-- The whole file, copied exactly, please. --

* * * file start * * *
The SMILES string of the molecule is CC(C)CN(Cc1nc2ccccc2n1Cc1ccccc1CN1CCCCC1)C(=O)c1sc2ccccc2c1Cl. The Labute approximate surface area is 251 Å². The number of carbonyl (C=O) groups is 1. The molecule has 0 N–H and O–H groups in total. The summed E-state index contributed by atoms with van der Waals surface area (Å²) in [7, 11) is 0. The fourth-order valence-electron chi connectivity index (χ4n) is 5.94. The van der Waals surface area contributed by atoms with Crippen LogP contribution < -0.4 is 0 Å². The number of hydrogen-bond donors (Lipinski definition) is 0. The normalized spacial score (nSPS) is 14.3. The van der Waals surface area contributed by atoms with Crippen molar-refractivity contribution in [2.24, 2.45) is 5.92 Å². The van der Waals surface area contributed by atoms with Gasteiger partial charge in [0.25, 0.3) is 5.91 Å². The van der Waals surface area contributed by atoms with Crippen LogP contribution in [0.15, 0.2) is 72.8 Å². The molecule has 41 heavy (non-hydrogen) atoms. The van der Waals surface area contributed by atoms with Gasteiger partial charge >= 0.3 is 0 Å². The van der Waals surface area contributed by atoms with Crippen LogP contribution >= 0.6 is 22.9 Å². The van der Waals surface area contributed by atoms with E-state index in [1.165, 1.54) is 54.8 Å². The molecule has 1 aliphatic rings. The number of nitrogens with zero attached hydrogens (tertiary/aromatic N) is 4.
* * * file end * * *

The SMILES string of the molecule is CC(C)CN(Cc1nc2ccccc2n1Cc1ccccc1CN1CCCCC1)C(=O)c1sc2ccccc2c1Cl. The Labute approximate surface area is 251 Å². The number of carbonyl (C=O) groups is 1. The molecule has 0 N–H and O–H groups in total. The summed E-state index contributed by atoms with van der Waals surface area (Å²) in [7, 11) is 0. The fourth-order valence-electron chi connectivity index (χ4n) is 5.94. The van der Waals surface area contributed by atoms with Crippen LogP contribution < -0.4 is 0 Å². The number of hydrogen-bond donors (Lipinski definition) is 0. The normalized spacial score (nSPS) is 14.3. The van der Waals surface area contributed by atoms with Crippen molar-refractivity contribution in [2.24, 2.45) is 5.92 Å². The van der Waals surface area contributed by atoms with Gasteiger partial charge in [0.25, 0.3) is 5.91 Å². The van der Waals surface area contributed by atoms with Crippen LogP contribution in [0.15, 0.2) is 72.8 Å². The molecule has 41 heavy (non-hydrogen) atoms. The van der Waals surface area contributed by atoms with Gasteiger partial charge >= 0.3 is 0 Å². The van der Waals surface area contributed by atoms with Crippen LogP contribution >= 0.6 is 22.9 Å². The van der Waals surface area contributed by atoms with E-state index in [1.165, 1.54) is 54.8 Å². The molecule has 1 aliphatic rings. The number of nitrogens with zero attached hydrogens (tertiary/aromatic N) is 4.